Dream also has lots of ideas about what makes a song a hit, the most central being that hit songs are built on hit subjects. “Whatever is good to talk about is usually the hit song to write,” he says. “With ”˜Umbrella,’ when you break it down, it’s about being taken care of ”“ shield me. And in a time of war, that’s a hit subject. They don’t even know that’s what they’re psychologically feeling.” On his new Love vs Money, Dream takes a more personal approach, dealing with the conflict between materialism and romance that he says derailed his marriage to the R&B singer Nivea ”“ with whom he has a three-year-old daughter.

On the disc, Dream croons like a sweeter R Kelly over glossy, state-of-the-art tracks from his producing partner, Chris “Tricky” Stewart. His 2007 debut, Love/Hate, sold 537,000 copies, and he’s doing everything he can to make his new one ”“ which features guest spots from Kanye West (”˜Walkin’ on the Moon’) and Mariah Carey (”˜My Love’) ”“ even bigger. “I figured out the sophomore jinx,” he says. “That’s when you try to really give ’em what you didn’t give ’em the first time. So I didn’t do that. I gave ’em what I gave ’em the first time, and I put a cape on it. I just made it a little bit better. I just sprinkled some crack on it.” Adds Reid, “He’s not a rapper, but he’s making records that have hip-hop appeal. He’s the best non-rapping rapper in the world.”

Dream is following a trail blazed by Kanye, who went from producing tracks to becoming one of the few recent superstars the ailing music industry has produced. Even though they’ve met only a few times, Dream sees Kanye as a big brother of sorts. His ringtone is Kanye’s ”˜Love Lockdown,’ and there’s been talk of a Dream-Kanye collaboration album that Dream says would be called Galaxy. “Like, the greatest in the galaxy,” he says.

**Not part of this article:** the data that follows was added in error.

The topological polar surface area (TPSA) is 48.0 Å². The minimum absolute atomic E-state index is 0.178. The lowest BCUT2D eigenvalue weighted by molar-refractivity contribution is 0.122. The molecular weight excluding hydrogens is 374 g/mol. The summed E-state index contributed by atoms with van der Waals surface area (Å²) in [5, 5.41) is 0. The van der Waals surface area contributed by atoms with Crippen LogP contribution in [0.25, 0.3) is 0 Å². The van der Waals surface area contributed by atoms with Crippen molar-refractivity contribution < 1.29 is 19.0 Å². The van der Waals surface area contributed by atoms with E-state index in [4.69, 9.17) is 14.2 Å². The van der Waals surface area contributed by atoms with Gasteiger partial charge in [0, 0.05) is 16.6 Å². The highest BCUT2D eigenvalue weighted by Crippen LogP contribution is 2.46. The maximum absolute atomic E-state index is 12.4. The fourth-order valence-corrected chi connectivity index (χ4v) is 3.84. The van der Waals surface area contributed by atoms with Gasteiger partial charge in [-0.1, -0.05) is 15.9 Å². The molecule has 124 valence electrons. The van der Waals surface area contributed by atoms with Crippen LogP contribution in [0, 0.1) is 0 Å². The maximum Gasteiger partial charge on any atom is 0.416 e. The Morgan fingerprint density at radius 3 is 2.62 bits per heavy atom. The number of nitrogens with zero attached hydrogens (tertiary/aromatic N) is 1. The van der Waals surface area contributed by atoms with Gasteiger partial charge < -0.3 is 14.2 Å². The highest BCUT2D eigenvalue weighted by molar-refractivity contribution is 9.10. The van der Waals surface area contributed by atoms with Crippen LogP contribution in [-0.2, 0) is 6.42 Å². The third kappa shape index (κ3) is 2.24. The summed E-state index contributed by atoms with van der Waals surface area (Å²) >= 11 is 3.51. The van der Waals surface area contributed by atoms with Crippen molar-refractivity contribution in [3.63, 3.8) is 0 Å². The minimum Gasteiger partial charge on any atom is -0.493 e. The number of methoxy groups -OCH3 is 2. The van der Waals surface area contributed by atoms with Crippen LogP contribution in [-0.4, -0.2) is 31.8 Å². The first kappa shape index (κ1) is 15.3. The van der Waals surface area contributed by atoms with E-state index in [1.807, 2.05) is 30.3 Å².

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Like Kanye, with whom he shares a record label, the-Dream is confident to the point of being brash. But also like Kanye, he has a vulnerable side that might be traced to a nerdy, music-obsessed childhood and a close relationship with his mother, who died of cancer when he was 13. Dream’s biggest hits have been sung by black female megastars ”“ Beyoncé, Mariah, Rihanna, Mary ”“ and he seems to have a unique gift for understanding what’s going on inside their heads. “[Losing my mother] turned on a certain appreciation for women in general that’s in my music now,” he says. “I think that I’m real sensitive when it comes to women and the emotional part of it. I try to write and be very respectful of women because, at the end of the day, they are the most unappreciated. They don’t appreciate themselves.”